In this article, we’ll cover seven tips for sales presentations that every salesperson should know about.
Even if you’re skilled in other areas of sales, learning to deliver a killer sales presentation can feel like learning an entirely different discipline. Whatever the circumstances under which you deliver a sales presentation–whether it’s a solo or team presentation, to a group or to a single decision-maker–the best presentations rely on a broader range of techniques than the average salesperson utilizes in a single interaction. The greater investment of time and resources involved in a sales presentation compared to other sales processes means you need a high success rate–and all of that together means more stress. In this article, we’ll cover seven tips for sales presentations that every salesperson should know about–because as difficult as it may be, mastering the sales presentation as a discipline will open up opportunities few other disciplines can.
Every sales presentation should be a unique experience, tailored to the audience you’re presenting for. That means knowing whom you’re talking to, what their concerns will be, what motivations they have for listening to your presentation and how you can target them as an individual for the sale.
You want to have the audience’s attention from the word go. Often, that means opening up with something you know will sting a bit–a pain, a problem the prospect can’t overcome alone. Something that will make them wince internally, then lean forward to listen for any hint of a solution. A problem isn’t the only thing that can resonate this way, but it’s usually the most effective and the easiest to target with your sales presentation.
A good sales presentation makes clear to the prospect what their personal benefits from your product will be. You did the research, you opened with the problem, and you should know how to solve it. The better you position yourself as not just A solution, but The solution to their problem, the better. That means establishing in clear terms what you offer that the competition doesn’t.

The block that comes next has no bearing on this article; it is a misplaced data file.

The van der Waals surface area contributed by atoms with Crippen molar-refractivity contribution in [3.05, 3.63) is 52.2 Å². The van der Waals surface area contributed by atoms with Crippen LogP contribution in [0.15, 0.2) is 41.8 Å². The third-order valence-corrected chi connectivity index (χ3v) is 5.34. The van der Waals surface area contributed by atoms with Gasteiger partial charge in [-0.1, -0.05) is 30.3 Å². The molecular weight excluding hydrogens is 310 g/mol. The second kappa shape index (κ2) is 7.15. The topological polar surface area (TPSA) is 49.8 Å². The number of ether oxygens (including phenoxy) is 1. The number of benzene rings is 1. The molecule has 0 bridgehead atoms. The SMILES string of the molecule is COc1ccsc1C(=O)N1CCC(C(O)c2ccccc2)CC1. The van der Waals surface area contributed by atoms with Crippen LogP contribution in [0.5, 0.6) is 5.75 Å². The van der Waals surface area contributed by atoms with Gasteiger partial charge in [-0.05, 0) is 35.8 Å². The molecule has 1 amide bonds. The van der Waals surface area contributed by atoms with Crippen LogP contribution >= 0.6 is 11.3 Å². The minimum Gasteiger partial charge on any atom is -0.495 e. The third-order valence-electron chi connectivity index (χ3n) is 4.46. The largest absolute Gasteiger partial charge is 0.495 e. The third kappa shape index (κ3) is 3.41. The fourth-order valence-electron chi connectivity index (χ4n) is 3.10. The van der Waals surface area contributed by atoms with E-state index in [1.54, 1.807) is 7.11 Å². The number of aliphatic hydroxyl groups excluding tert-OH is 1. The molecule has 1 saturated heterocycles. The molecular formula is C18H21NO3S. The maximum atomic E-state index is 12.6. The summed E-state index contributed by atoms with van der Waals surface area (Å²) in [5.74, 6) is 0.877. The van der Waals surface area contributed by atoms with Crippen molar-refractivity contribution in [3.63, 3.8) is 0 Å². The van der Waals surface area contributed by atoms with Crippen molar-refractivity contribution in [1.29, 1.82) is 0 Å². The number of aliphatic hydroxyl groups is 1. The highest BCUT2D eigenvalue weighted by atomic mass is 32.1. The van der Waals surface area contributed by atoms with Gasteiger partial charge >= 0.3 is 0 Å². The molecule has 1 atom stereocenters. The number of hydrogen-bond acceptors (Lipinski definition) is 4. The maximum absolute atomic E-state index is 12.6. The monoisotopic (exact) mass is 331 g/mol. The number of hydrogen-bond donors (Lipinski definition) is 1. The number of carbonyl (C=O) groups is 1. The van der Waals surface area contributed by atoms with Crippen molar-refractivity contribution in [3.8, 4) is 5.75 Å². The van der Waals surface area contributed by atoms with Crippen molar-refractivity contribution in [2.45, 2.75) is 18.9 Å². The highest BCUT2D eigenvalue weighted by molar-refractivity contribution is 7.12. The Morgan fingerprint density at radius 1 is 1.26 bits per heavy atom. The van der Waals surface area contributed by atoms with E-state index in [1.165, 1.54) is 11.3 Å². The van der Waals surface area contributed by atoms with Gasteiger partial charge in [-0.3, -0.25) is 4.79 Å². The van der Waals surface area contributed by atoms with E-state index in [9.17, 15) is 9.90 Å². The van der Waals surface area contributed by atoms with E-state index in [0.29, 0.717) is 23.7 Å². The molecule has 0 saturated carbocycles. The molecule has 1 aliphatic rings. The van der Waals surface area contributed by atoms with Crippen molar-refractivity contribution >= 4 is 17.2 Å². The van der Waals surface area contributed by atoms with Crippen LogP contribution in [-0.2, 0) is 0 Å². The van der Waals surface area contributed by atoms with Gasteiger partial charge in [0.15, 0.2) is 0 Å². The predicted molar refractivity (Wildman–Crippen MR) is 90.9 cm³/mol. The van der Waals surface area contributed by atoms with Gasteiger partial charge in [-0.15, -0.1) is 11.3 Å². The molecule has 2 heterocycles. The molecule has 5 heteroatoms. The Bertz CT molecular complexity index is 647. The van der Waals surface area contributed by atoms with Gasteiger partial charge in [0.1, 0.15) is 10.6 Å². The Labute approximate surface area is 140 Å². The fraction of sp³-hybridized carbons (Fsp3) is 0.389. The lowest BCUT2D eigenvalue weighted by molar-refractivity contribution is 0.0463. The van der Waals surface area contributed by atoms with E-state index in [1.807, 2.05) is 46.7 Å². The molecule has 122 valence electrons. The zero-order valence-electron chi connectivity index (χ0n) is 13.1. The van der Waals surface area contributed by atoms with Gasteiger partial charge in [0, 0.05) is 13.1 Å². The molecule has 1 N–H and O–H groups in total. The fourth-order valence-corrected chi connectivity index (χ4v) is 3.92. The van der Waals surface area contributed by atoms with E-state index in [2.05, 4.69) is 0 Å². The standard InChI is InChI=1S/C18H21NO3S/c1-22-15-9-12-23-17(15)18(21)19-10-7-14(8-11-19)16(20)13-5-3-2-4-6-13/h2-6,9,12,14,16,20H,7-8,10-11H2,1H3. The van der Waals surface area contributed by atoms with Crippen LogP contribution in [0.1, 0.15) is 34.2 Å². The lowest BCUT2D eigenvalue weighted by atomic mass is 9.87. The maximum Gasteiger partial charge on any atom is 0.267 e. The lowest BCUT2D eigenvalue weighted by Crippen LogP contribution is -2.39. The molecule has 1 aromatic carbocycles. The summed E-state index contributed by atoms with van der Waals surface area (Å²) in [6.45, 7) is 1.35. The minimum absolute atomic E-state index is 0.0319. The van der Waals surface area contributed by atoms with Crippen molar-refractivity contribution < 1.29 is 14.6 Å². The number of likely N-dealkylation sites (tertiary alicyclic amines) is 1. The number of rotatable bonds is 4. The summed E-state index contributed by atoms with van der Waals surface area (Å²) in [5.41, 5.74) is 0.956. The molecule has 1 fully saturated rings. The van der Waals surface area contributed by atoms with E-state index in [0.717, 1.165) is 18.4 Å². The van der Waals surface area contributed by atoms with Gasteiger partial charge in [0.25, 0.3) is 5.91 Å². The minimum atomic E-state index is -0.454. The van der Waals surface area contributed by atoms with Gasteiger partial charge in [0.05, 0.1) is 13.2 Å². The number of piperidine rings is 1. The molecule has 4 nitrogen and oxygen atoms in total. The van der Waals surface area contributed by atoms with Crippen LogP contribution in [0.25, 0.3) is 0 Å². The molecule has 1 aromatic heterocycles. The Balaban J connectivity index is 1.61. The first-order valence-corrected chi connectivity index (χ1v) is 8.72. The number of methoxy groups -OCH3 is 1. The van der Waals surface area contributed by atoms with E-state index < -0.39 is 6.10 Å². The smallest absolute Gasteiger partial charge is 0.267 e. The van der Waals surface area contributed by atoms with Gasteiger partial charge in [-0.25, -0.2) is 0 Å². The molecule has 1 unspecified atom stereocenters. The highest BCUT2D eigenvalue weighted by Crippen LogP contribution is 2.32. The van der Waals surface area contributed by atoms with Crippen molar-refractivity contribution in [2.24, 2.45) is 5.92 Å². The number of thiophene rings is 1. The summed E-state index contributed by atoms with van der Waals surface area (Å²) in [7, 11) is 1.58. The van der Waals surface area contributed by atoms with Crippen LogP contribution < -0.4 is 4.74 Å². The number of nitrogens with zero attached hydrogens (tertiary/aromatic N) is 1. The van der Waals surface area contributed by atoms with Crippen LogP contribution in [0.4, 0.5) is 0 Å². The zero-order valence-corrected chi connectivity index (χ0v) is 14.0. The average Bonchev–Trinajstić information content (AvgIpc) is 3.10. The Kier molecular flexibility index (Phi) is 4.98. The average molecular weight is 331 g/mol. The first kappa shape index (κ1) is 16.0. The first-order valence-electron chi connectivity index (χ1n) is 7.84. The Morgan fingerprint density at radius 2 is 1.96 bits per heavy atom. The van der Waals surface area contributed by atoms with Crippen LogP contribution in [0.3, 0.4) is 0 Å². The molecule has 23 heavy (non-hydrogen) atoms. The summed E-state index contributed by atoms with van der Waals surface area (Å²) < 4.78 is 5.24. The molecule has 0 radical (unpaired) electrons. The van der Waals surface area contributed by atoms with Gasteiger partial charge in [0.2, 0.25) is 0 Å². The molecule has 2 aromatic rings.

It’s simple: At a sales presentation, you have the opportunity to use visual aids to convey information–take advantage of it. People process information differently, so the more ways you can approach a prospect with a bit of information the better. If a turn of phrase doesn’t catch in their mind, maybe a pie chart will.
This is another simple one. Don’t stand at the head of the room, stiff as a board with your gaze flicking back and forth between audience members and your visual aids. Move, be animated, and gesture appropriately: engage the prospects with body language, or they’ll quickly lose interest in your sales presentation, even if they’re interested in your product.
If there are questions you dread hearing during a sales presentation, you have a problem. Any question, no matter how hostile, should be an opportunity to impress the prospect, to forward the sales cycle, to win over the doubtful. That means knowing the answers to those questions. Understanding how your current customers work around issues with your product, what unusual uses they find for your product, and any other tangential information that might not be in the manual–that’s what will give you an edge.
Simple, but a majority of sales presentations skip this obvious bit of the sales process–they don’t ask the prospect to buy. If you aren’t confident enough to ask for a sale at the end of a sales presentation, you need to figure out why and fix that–because this is a place where aggressive tactics work. Even if you don’t get the sale–get the prospect to commit. To a follow up call at a SPECIFIC time and date at the very least. Don’t leave things vague.
Rhys is a tenacious, top performing Senior Sales Recruiter with 11+ years of focused experience in the Digital Media, Mobile, Software, Technology and B2B verticals. He has a successful track record of headhunting top performing sales candidates for some of the most exciting brands in North America. He is a Certified Recruitment Specialist (CRS) and has expert experience in prospecting new business, client retention/renewals and managing top performing sales and recruitment teams. Rhys enjoys spending quality time with his wife, son, and two daughters, BBQing on a hot summer day, tropical vacations and cottaging.